At no other period of the aesthetic history of this
country has there been such an intelligent apprecia-
tion of the Fine and Applied Arts. The old gods
have been displaced, and in picture-galleries, in
public buildings, and in private houses we are met
everywhere by a standard of taste, which a decade
ago was only reached by a minority so small as
as hardly to be considered. Lately we have learnt
much that is good about decoration and painting
—that is, we have adapted and assimilated ideas
and theories from a nation more accomplished,
more various, and more logical.
The effect of this assimilation is upon us.
Already are there signs that the Philistine is
lowering his head to butt. Only the other day he
remonstrated through nigh a couple of columns of
a contemporary against " The New Art Criticism."
This " Philistine" (he is a capable Philistine)
deserves our sympathy. He has been brought
up to "consider that dignity of subject and the
endeavour to portray a thing of beauty are of
the essence of art." The New Criticism tells him,
at the point of a rapier pen, that the great painter
is he who can cut the most agile, and the most con-
vincing capers upon canvas.
" What is truth ? " asked Pilate. " What is Art" ?
asks the Philistine. Art is Uegas's L'Absinthe
answers the New Critic. " It is the inexhaustible
picture. It sets a standard." Whereupon the New
Critic lifts up his voice in lamentation and disdain.
A more typical work than L Absinthe for the
new and the old schools to right over could not
have been found. It is to be seen in the last room
at the Grafton Gallery. Subject—A man and a
woman, middle-aged, sodden, dulling themselves
with absinthe outside a third-rate Parisian cafe.
" It sets a standard," cries the New Critic; to which
the Philistine replies : " When a work like this is
set up as a standard of beauty, I think I discern
the cause of the vulgarities and flippancies which
are spoiling so many young painters."
Well, what is the truth about this " inexhaustible
picture that draws you back and back again."
The truth about it is that it is true. We see the
absolute impression of an incident. The incident
is unpleasant, and like many unpleasant things of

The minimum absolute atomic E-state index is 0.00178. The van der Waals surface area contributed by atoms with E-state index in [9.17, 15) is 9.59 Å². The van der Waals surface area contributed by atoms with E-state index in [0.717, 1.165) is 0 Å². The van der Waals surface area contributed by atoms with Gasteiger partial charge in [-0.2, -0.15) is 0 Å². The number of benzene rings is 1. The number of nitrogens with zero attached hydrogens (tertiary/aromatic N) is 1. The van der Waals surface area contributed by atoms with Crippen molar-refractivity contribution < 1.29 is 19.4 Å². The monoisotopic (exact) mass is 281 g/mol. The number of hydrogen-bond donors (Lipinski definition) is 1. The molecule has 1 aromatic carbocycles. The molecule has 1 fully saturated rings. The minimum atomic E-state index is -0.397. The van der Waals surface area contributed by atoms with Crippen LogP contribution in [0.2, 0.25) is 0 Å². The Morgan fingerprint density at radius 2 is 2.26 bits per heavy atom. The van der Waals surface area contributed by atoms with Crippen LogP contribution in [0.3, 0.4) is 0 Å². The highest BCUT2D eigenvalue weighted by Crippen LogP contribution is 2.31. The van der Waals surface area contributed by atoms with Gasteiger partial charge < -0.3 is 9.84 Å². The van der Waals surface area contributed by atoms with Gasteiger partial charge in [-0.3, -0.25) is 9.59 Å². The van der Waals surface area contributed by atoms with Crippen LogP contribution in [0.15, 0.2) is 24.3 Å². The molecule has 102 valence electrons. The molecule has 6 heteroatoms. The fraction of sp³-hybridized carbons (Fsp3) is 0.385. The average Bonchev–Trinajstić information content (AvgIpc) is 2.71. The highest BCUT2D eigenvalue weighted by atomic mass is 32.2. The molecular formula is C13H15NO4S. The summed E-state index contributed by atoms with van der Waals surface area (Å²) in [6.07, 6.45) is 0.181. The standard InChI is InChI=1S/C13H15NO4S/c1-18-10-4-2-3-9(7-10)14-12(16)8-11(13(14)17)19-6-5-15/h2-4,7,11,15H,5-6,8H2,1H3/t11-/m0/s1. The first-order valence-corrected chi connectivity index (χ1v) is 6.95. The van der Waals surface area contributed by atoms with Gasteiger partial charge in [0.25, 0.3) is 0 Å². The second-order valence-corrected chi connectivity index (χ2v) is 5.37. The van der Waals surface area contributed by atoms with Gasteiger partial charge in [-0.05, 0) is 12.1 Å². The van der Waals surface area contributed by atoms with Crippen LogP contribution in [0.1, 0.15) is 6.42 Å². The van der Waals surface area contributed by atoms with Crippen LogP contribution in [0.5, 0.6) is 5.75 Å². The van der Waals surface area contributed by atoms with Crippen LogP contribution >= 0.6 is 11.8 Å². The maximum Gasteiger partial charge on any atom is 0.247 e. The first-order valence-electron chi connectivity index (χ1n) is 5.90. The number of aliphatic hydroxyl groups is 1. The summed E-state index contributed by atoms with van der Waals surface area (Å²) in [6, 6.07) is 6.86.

fascinating interest, it is painted by a painter
of genius. In the hands of a lesser man it would
have been naught—even contemptible. Therein
is the reason why L'Absinthe has got hold of
the New Critics. They, at least, understand and
appreciate the syntax of art. In a picture they
look for style, and the way an artist handles his
material. And in L'Absinthe they have before
them an example by a master who can use line
and colour with the facility and the disregard of
conventions that Louis Stevenson, shall we say,
uses words. Place Leonardo or Raphael before
LAbsinthe and it would find them breathless.
The New Critics have this advantage. They
have burned their ships. They have closed their
Ruskms for ever. They have chosen their own
gods—gods whom their fathers never admitted
even within the gates. Our Philistine, on the
other hand, bears upon his shoulders the weight of
a waggon-load of Ruskinian and other theories.
Art to him must still be beautiful, which generally
means that the subject must be beautiful, spiritual,
an incentive to holy living. He is not above
admiring deft workmanship, but the Ansidei
Madonna remains his standard.
We, and that pronoun includes the vast number
who are neither of the Old nor the New, amuse our-
selves with the thought that the Laodiceans in art
matters see most of the game. While denying
ourselves the terrible joy of going to the violent
extremes that the New Critics permit themselves,
a course which often means abuse of everything in
a gallery, except two or three creations by "the
few and fit," whom the New have taken to their
barren breasts, we freely acknowledge the service
of their pens to art during the last decade. They
are always forcible and generally brilliant, and if
now and then we find ourselves comfortably in
harmony with the older criticism (not the oldest,
for that would mean fellowship with the Daily
Telegraph), the glamour and glory of the Rus-
kinian prose we learnt at the knee of Mr. George
Allen, of Orpington, Kent, must stand as our
The New Critics flourish in our midst, like prickly
pear trees, because the dough of Philistian art
criticism is still a little heavy. And The Studio
is not encouraged to say, beware of the leaven of
the National Observer, the Pall Mall Gazette, the
Spectator, and the Speaker. The end, let it be
said, justifies the means. We do not use a silver
tooth-pick to pull down a bad building.
It is pleasant to note the interest in the technique
of "black and white" drawing the Pall Mall
Budget is showing under its new editorship. It is
an open secret that Mr. Lewis Hind, who was one
of the founders of The Studio, although he has
left the field of Art for a wider domain, intends to
give his paper a cachet of its own. Degas, Wilson
Steer, Walter Sickert, Aubrey Beardsley, Raven Hill,
H. Sullivan, to pick a few names at random from
recent issues, are distinctly unlike the conventional
illustrators for the weekly press; each has some-
thing definite to express, and whether with the
superb facility of a Degas, or the tentative efforts
of a younger artist, each illustration is conceived in
the spirit of a work of art, and not merely as an
ephemeral illustration for a periodical.
We have received, too late for reproduction in
this issue, photographs of a very fine cabinet in
carved wood, made by Messrs. Howard & Sons, of
26 Bemers St., W., at whose show rooms the
fittings of Mr. Vanderbilt's yacht, said to be the
finest in the world, are, also, now on view. We
hope to illustrate the cabinet next month.